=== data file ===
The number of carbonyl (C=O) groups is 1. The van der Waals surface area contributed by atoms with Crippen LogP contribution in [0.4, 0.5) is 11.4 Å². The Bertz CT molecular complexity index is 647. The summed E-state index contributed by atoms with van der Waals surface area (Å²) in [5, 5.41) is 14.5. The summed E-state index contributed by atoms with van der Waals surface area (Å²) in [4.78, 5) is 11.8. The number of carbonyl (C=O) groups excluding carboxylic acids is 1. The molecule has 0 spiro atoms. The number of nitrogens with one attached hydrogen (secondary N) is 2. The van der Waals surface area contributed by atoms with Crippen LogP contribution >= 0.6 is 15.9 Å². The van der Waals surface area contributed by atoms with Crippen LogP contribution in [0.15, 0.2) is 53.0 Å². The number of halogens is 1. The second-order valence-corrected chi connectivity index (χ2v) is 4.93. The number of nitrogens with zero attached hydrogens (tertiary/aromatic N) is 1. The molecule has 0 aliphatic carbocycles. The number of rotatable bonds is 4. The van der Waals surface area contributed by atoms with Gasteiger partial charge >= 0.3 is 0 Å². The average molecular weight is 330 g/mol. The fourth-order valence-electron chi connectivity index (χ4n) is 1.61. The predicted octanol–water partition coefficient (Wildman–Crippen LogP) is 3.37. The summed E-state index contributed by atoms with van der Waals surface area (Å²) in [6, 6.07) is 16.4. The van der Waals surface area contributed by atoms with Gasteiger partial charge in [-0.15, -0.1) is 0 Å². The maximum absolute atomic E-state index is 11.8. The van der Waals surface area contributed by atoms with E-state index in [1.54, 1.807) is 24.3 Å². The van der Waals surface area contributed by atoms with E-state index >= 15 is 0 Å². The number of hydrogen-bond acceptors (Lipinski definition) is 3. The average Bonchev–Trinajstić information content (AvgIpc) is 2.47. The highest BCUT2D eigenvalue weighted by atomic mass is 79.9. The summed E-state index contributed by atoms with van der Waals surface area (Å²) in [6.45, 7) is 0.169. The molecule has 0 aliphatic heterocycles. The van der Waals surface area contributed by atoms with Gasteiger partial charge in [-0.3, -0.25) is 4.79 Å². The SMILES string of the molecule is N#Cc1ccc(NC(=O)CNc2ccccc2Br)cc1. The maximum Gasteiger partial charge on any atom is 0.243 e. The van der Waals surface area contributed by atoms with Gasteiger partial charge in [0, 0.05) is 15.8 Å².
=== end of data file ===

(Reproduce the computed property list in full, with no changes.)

The number of carbonyl (C=O) groups is 1. The van der Waals surface area contributed by atoms with Crippen LogP contribution in [0.4, 0.5) is 11.4 Å². The Bertz CT molecular complexity index is 647. The summed E-state index contributed by atoms with van der Waals surface area (Å²) in [5, 5.41) is 14.5. The summed E-state index contributed by atoms with van der Waals surface area (Å²) in [4.78, 5) is 11.8. The number of carbonyl (C=O) groups excluding carboxylic acids is 1. The molecule has 0 spiro atoms. The number of nitrogens with one attached hydrogen (secondary N) is 2. The van der Waals surface area contributed by atoms with Crippen LogP contribution >= 0.6 is 15.9 Å². The van der Waals surface area contributed by atoms with Crippen LogP contribution in [0.15, 0.2) is 53.0 Å². The number of halogens is 1. The second-order valence-corrected chi connectivity index (χ2v) is 4.93. The number of nitrogens with zero attached hydrogens (tertiary/aromatic N) is 1. The molecule has 0 aliphatic carbocycles. The number of rotatable bonds is 4. The van der Waals surface area contributed by atoms with Gasteiger partial charge >= 0.3 is 0 Å². The average molecular weight is 330 g/mol. The fourth-order valence-electron chi connectivity index (χ4n) is 1.61. The predicted octanol–water partition coefficient (Wildman–Crippen LogP) is 3.37. The summed E-state index contributed by atoms with van der Waals surface area (Å²) in [6, 6.07) is 16.4. The van der Waals surface area contributed by atoms with Gasteiger partial charge in [-0.15, -0.1) is 0 Å². The maximum absolute atomic E-state index is 11.8. The van der Waals surface area contributed by atoms with E-state index in [1.54, 1.807) is 24.3 Å². The van der Waals surface area contributed by atoms with E-state index >= 15 is 0 Å². The number of hydrogen-bond acceptors (Lipinski definition) is 3. The average Bonchev–Trinajstić information content (AvgIpc) is 2.47. The highest BCUT2D eigenvalue weighted by atomic mass is 79.9. The summed E-state index contributed by atoms with van der Waals surface area (Å²) in [6.45, 7) is 0.169. The molecule has 0 aliphatic heterocycles. The van der Waals surface area contributed by atoms with Gasteiger partial charge in [-0.3, -0.25) is 4.79 Å². The SMILES string of the molecule is N#Cc1ccc(NC(=O)CNc2ccccc2Br)cc1. The maximum Gasteiger partial charge on any atom is 0.243 e. The van der Waals surface area contributed by atoms with Gasteiger partial charge in [0, 0.05) is 15.8 Å².